ÖgeIdentifying the locations of observation wells for various boundary conditions for geothermal reservoirs(Lisansüstü Eğitim Enstitüsü, 2021)In the last two decades, the importance of renewable energy sources has increased due to global warming and environmental concerns. Having suitable geological conditions, Turkey's geothermal potential is high. In the last sixteen years, with new investments, the installed geothermal capacity of Turkey greatly increased. In the near future, geothermal energy can contribute more to the domestic energy needs and could be an important alternative energy resource for our country. In geothermal projects, optimum reservoir management is one of the most important aspects of sustainable production. It affects the project's economy and the sustainability of the resources. In order to manage the reservoir optimally, future predictions have to be made by using reservoir simulation techniques. In reservoir simulation, the volumetric average reservoir pressure is one of the most important data that can be obtained from the reservoir. One can use well tests or observation wells to determine the volumetric average reservoir pressure. This study aims to contribute to answering the best possible location for the observation well that represents the average reservoir pressure. The pressures observed from the observation well can then be used for reservoir engineering practices. In case the observation well location does not represent the average reservoir pressure behavior, reservoir engineering practices may lead to unreliable future performance predictions. Thus, placing an observation well at a place where actual volumetric average reservoir pressure can be recorded is crucial for the economic development of the geothermal reservoir. In this thesis, a numerical work is conducted to study the proper location of an observation well to be selected for different boundary conditions and various well configurations. In all examples a square-shaped reservoir is assumed and no-flow or constant pressure outer boundaries are used. The cases studied usually have either one production or reinjection well or a pair of them. Even though the results obtained in the studied cases show results from a single well or a pair of wells, they can be used to generalize to production and reinjection regions in a field. A production well can represent a production region (where all or most of the production wells in the system are located) or an injection well might represent an injection region. The results of this study provide decision maps for various boundary and well configurations from which the engineer may be able to determine qualitatively where to place the observation well. It is determined that in the case where there is a high reinjection ratio (most of the produced fluid is reinjected back into the reservoir) the effects of the outer boundary on the location of the observation well becomes negligible. The location of the observation well in such cases depends mostly on the configuration of how the production and reinjection wells are placed. Furthermore, it should also be noted that the location of an observation well may change depending on how the locations of production and reinjection wells change over time, and also on the production and reinjection amounts. It is important to note that the results obtained from this study should be interpreted qualitatively. A study that provides the proper locations of an observation well does not exist in the geothermal engineering literature. The original contribution of this study is to fill this gap which could be very important.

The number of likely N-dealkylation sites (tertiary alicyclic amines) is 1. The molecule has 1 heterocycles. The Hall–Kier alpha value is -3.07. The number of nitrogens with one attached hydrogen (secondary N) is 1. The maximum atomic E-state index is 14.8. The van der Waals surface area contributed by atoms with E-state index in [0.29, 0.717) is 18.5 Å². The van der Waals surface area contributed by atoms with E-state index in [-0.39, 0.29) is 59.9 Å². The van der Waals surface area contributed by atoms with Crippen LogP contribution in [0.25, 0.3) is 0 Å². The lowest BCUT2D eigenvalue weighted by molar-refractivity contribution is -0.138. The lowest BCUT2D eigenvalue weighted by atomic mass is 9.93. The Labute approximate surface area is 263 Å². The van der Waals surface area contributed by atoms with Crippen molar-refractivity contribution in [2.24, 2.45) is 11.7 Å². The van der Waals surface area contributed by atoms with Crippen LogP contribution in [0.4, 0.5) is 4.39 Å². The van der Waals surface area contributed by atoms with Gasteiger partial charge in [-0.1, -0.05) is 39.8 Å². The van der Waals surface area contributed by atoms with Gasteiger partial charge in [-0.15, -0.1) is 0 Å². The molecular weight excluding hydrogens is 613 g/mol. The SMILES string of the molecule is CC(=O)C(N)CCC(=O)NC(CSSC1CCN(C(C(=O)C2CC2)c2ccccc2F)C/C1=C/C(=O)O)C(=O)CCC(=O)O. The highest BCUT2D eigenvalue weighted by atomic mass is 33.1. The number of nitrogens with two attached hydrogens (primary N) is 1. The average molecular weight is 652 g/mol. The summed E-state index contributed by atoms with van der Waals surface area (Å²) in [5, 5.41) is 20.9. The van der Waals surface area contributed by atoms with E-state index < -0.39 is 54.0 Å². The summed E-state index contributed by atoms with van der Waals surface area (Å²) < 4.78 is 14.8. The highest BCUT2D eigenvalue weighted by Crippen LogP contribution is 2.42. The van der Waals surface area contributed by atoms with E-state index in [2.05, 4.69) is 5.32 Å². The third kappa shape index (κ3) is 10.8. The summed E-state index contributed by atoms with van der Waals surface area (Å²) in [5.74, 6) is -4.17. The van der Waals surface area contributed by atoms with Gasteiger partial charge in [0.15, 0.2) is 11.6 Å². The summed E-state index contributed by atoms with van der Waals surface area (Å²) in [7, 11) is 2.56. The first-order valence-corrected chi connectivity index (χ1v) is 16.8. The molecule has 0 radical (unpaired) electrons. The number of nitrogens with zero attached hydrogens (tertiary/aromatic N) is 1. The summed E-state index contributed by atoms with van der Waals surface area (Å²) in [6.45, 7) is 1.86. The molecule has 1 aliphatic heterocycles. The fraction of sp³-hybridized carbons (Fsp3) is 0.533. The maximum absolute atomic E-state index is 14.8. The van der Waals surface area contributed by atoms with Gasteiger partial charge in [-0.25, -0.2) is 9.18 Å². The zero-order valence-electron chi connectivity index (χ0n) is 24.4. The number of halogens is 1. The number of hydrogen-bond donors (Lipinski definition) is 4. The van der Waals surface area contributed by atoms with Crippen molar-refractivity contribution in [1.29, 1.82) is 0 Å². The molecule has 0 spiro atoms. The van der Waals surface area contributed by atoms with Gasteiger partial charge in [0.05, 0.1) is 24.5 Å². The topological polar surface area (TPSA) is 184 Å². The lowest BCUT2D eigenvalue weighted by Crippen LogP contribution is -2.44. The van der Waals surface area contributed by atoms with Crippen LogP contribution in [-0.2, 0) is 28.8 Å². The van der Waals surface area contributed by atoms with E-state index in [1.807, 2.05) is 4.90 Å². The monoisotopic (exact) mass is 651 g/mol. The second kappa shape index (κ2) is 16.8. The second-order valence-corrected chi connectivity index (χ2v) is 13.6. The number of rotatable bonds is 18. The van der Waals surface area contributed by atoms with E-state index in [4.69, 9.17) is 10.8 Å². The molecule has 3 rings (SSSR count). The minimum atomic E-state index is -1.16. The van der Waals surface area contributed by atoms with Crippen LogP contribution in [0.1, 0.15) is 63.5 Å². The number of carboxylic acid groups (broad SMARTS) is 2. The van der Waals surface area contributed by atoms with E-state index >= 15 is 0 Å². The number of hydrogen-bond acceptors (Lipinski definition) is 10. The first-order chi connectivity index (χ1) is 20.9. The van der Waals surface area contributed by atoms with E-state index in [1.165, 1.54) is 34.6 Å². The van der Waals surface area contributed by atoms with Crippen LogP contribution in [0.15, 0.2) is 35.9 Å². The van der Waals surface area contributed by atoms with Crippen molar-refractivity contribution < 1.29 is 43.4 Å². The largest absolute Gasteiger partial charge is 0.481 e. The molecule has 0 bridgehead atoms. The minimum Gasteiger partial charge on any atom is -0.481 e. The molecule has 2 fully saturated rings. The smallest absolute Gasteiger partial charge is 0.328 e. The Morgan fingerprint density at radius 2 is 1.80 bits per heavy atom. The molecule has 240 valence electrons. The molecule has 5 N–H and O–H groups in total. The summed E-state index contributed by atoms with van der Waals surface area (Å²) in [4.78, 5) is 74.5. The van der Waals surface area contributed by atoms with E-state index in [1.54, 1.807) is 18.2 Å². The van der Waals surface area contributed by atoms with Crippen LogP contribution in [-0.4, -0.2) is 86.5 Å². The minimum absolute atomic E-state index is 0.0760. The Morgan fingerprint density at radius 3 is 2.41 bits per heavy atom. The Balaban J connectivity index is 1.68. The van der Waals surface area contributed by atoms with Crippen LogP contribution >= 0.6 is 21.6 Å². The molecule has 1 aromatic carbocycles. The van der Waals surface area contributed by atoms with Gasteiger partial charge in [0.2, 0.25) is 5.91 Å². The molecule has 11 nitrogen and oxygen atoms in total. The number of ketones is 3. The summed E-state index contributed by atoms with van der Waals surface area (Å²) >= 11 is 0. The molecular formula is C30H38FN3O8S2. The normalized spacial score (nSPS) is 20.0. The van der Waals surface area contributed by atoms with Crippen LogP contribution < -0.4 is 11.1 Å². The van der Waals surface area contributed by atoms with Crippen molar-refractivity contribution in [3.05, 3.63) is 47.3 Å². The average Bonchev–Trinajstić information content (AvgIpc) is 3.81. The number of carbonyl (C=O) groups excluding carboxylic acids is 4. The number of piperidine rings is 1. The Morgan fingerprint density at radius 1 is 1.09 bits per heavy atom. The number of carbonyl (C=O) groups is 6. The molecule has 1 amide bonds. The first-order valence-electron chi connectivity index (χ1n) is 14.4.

ÖgeNumerical simulation of transient sandface and wellbore temperature behaviors of wells in multilayer single-phase oil and geothermal reservoirs(Lisansüstü Eğitim Enstitüsü, 2022)The interpretation of dynamic temperature data acquired during well tests and distributed temperature sensors (DTS) has grown increasingly in the last decade. While research studies are ordinarily based on sandface solutions, actual field measurements are made in the wellbore, generally at a certain distance above the sandface for conventional well tests. There is still a need for further fundamental studies to emphasize the apparent differences between sandface and wellbore temperature responses especially when it comes to history matching and production optimization applications. The objective of this study is to develop and present applications of a two-dimensional (2-D) r-z, fully implicit, single-phase non-isothermal, transient coupled reservoir/wellbore model with a single well located at the center of a cylindrical reservoir. The model accounts for the Joule-Thomson (J-T), isentropic expansion, conduction and convection effects for predicting the transient temperature behavior and computing the wellbore temperature at different gauge depths. In this study, single phase fluid flow of oil or geothermal brine from a fully penetrating vertical or inclined well in an infinite-acting homogeneous reservoir is modeled. The coupled simulator solves mass, momentum, and energy conservation equations simultaneously for both reservoir and wellbore. The functional iteration procedure is used that updates fluid properties based on available correlations as a function of pressure and temperature at a given time step. Comparisons of the developed model for several syntetic cases with a commercial simulator are provided. We identify diagnostic characteristics of temperature transients at gauge locations at the sandface and above the sandface that may arise during a well test, we examine the sensitivity of the model parameters appearing in the coupled non-isothermal reservoir/wellbore model through synthetically generated test data sets and history matched field application. The drawdown and buildup sandface transient temperature data are obtained from the coupled model and used to interpret and analyze temperature transients. In addition to the J-T coefficient of fluid, we show that history matching transient temperature data provides estimates for the skin zone radius and permeability when analyzed jointly with the conventional pressure test analysis (PTA). An investigation on the effect of gauge location on temperature data shows that the early-time response is influenced by the wellbore phenomena while the J-T effects are clearly identified at later times at typical gauge locations up to 100 m above the top of the producing horizon (refers to total pay zone). Logarithmic time derivative of temperature transients is found as a useful diagnostic tool to differentiate the wellbore phenomena from the reservoir response. It is also shown that the temperature transient is more reflective of the properties of the near wellbore region (e.g., skin zone) than the pressure transient. For this reason, analyzing temperature transients together with the pressure transients could add more value to the analysis to better examine near wellbore characteristics. A comprehensive sensitivity study conducted for multi-layer systems by constructing a 2-D (r-z) coupled model indicates beneficial remarks on PLT data. We provide well profile outputs of pressure, temperature, and flow distributions along the wellbore to identify most influential parameters, such as the layer petrophysical properties and the layer thermal parameters. Several examples of regression on temperature and pressure from multi-layer systems are considered for demonstrating the utility of the developed simulator. Due to high number of parameters involved in multi-layer systems, a robust characterization on thermal and rock properties is required to be able to achieve a realistic regression on temperature profiles to compute inflow rates of individual layers.